Pali text, illustration and English translation of Dhammapada verse 47:
pupphāni heva pacinantaṃ byāsattamanasaṃ naraṃ |
suttaṃ gāmaṃ mahogho’va maccu ādāya gacchati || 47 ||
47. For one who has a clinging mind and gathers only pleasure-flowers, Death does seize and carry away as a great flood a sleeping village.
The Story of Viḍūḍabha
While residing at the Jetavana Monastery, the Buddha spoke this verse, with reference to Viḍūḍabha, son of King Pasenadi of Kosala.
King Pasenadi of Kosala, wishing to marry into the clan of the Sākyans, sent some emissaries to Kapilavatthu with a request for the hand of one of the Sākyan princesses. Not wishing to offend King Pasenadi, the Sākyan princes replied that they would comply with his request, but instead of a Sākyan princess they sent a very beautiful girl, born of King Mahānāma, by a slave woman. King Pasenadi made that girl one of his chief queens and subsequently she gave birth to a son. This son was named Viḍūḍabha. When the prince was sixteen years old, he was sent on a visit to King Mahānāma and the Sākyan princes. There he was received with some hospitality but all the Sākyan princes who were younger than Viḍūḍabha had been sent away to a village, so that they would not have to pay respect to Viḍūḍabha. After staying a few days in Kapilavatthu; Viḍūḍabha and his people left for home. Soon after they left, a slave girl was washing with milk at the place where Viḍūḍabha had sat; she was also cursing him, shouting, “This is the place where that son of a slave woman had sat…”. At that moment, a member of Viḍūḍabha’s entourage returned to fetch something which he had left at the place and heard what the slave girl said. The slave girl also told him that Viḍūḍabha’s mother, Vāsabhakhattiyā, was the daughter of a slave girl belonging to Mahānāma.
When Viḍūḍabha was told about the above incident, he became wild with rage and declared that one day he would wipe out the whole clan of the Sākyans. True to his word, when Viḍūḍabha became king, he marched on the Sākyan clan and massacred them all, with the exception of a few who were with Mahānāma and some others. On their way home, Viḍūḍabha and his army encamped on the sandbank in the Aciravati River. As heavy rain fell in the upper parts of the country on that very night, the river swelled and rushed down with great force carrying away Viḍūḍabha and his whole army.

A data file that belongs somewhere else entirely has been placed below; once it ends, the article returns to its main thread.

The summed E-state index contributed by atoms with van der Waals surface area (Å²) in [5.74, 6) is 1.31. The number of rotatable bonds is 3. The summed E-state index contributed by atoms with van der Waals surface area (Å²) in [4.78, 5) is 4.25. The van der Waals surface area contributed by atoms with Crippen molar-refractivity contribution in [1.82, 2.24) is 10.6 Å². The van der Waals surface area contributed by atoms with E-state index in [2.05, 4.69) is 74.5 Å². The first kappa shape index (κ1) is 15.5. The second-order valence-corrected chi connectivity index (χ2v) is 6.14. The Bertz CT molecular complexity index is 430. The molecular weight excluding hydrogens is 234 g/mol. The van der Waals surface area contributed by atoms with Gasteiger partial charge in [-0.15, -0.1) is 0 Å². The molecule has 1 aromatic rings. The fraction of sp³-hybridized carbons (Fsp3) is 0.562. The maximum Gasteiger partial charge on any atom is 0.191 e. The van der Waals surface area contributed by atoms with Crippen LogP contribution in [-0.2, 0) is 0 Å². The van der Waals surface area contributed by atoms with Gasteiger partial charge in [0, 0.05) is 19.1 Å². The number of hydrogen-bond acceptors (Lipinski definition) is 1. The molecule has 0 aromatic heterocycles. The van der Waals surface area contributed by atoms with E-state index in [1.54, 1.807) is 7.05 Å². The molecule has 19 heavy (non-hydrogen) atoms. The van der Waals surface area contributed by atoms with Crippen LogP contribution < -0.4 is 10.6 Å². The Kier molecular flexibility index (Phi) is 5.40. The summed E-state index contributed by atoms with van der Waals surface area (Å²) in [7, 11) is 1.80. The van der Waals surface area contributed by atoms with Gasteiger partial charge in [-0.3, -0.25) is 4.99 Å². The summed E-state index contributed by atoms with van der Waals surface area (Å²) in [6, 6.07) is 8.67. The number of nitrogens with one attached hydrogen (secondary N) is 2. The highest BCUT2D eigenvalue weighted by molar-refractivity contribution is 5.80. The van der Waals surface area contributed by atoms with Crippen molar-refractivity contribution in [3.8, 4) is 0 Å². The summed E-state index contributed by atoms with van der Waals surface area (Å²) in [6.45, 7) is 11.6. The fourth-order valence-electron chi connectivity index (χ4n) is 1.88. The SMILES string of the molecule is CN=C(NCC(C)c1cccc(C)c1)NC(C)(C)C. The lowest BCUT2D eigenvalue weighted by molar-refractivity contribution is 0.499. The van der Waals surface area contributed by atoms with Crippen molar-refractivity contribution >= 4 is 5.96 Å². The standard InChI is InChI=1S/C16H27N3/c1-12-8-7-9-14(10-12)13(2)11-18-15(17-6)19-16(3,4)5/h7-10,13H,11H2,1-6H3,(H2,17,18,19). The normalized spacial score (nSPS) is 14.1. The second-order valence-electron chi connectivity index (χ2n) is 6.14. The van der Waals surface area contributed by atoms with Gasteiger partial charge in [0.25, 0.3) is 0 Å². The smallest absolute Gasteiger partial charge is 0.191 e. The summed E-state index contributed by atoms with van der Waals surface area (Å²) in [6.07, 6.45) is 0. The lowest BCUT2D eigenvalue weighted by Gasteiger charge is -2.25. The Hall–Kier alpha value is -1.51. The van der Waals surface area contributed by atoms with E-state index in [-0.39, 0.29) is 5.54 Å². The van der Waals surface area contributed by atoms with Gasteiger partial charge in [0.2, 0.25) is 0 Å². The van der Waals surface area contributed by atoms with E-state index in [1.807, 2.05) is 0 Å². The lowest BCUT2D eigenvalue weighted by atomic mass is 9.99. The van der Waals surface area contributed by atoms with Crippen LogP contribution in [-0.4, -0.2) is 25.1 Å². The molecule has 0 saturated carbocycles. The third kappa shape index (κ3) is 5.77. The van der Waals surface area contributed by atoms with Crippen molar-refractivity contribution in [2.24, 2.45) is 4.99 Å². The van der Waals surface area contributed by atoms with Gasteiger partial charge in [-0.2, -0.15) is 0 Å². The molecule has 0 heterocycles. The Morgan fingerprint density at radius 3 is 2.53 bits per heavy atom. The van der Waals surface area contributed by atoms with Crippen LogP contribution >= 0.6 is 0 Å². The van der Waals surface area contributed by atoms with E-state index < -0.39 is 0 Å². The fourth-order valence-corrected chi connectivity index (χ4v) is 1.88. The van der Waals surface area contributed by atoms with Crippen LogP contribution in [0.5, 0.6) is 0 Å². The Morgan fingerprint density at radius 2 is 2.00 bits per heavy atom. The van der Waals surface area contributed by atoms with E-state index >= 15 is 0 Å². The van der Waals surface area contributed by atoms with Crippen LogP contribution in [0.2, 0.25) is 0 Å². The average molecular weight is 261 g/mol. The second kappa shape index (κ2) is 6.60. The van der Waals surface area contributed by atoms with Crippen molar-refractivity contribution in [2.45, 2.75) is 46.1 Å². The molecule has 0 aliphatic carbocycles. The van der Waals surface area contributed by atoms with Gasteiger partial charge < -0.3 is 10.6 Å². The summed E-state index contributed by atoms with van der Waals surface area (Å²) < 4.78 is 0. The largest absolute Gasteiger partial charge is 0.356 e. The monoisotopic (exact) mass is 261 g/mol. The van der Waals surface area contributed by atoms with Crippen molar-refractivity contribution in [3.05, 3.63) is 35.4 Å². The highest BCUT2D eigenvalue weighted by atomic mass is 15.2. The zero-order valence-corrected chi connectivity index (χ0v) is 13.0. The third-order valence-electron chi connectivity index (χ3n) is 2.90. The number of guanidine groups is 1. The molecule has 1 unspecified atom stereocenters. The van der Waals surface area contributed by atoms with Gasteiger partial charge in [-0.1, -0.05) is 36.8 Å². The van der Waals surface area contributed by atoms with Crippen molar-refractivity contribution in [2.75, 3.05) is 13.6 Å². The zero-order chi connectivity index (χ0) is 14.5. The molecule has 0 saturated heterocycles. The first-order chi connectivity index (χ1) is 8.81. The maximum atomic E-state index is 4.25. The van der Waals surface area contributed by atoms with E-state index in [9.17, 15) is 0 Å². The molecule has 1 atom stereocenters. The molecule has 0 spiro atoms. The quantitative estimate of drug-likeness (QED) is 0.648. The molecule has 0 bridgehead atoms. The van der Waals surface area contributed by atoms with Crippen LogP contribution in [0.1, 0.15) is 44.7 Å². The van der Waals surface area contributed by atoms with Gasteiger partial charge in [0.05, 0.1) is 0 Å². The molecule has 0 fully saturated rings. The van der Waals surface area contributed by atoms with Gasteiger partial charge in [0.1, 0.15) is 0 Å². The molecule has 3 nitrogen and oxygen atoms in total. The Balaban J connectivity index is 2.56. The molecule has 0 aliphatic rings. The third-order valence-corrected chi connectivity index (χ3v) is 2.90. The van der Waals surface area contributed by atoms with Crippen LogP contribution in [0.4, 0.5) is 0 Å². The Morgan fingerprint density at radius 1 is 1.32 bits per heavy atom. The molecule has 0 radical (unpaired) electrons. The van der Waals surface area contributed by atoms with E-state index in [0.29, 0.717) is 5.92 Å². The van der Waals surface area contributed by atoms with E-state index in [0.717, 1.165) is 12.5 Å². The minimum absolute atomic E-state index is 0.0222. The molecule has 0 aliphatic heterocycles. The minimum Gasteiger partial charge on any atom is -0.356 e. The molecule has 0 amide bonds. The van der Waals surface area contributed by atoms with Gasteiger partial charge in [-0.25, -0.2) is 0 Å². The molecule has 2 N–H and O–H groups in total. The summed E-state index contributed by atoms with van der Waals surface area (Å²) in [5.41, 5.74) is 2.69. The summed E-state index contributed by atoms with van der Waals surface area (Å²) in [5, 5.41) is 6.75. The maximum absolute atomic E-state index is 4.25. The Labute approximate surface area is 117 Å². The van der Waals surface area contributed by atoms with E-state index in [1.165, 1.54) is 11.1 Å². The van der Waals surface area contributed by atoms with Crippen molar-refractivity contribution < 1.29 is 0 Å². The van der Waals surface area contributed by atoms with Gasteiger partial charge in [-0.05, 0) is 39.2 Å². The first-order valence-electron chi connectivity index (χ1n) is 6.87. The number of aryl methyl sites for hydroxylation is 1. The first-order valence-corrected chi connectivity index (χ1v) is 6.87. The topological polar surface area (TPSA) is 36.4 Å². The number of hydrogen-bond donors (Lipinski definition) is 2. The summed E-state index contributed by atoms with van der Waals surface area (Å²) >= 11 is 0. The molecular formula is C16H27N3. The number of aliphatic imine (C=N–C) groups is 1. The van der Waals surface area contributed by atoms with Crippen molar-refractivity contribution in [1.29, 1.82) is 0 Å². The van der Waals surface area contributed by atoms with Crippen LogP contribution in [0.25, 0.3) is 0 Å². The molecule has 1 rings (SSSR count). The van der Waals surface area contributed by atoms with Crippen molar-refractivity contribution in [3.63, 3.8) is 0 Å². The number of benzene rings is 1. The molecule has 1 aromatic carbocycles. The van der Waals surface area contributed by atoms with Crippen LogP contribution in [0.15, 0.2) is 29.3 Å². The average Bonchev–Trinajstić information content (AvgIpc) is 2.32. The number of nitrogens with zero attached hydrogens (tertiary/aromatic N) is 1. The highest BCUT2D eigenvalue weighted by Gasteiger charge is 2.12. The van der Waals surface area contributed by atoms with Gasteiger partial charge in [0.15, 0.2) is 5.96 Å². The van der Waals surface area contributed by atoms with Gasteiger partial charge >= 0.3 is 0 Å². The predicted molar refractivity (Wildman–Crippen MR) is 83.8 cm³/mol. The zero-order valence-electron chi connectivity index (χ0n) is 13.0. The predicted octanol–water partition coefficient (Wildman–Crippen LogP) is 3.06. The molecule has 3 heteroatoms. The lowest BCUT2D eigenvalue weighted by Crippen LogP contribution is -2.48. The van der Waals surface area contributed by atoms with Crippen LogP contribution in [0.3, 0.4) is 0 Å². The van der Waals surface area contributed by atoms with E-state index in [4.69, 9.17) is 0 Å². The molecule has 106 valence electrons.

On hearing about these two tragic incidents, the Buddha explained to the monks that his relatives, the Sākyan princes, had in one of their previous existences, put poison into the river killing fish. It was a result of that particular action, the Sākyan princes had died. Then, referring to the incident about Viḍūḍabha and his army, the Buddha recited the stanza.
Explanatory Translation (Verse 47)
iha pupphāni pacinantaṃ iva byāsatta manasaṃ naraṃ
suttaṃ gāmaṃ mahogho iva maccu ādāya gacchati
iha: here; pupphāni: flowers in a garden; pacinantaṃ iva: like one who plucks; byāsatta manasaṃ [manasa]: with mind glued to the pleasures of the senses; naraṃ [nara]: man; suttaṃ gāmaṃ [gāma]: like a village deep asleep; mahogho iva: by a great flood; maccu: Death; ādāya gacchati: sweeps away
Those men and women, fascinated by worldly things, go about selecting pleasures, like a garland-maker picking the flowers of his choice in a garden. But, gradually and silently, death overcomes them like a flood in the night sweeping away a village asleep.
Commentary and exegetical material (Verse 47)
pupphāni’heva pacinantaṃ: gathering the flowers. The image of the garland-maker is continued here. The ardent garland-maker is absorbed in the selection of the flowers he needs, in a garden. His main and foremost preoccupation is the gathering of flowers. This he does to the exclusion of all other thoughts. In the same way, those who seek sensual pleasures also concentrate on their pleasure, to the exclusion of everything else.
suttaṃ gāmaṃ: a sleeping village. Those who are exclusively preoccupied with sensual pleasures are like those in a sleeping village. They are unaware of the external threats to them.
mahogo iva maccu ādāya gacchati: Death comes and sweeps them away, like a great flood. The sleeping village is unaware that a flood is coming, and all the villagers are subsequently swept away to death by flood waters. Those who are indulging their senses, are also unaware of the external threats to them. Those who indulge in sensual pleasures are swept away by death.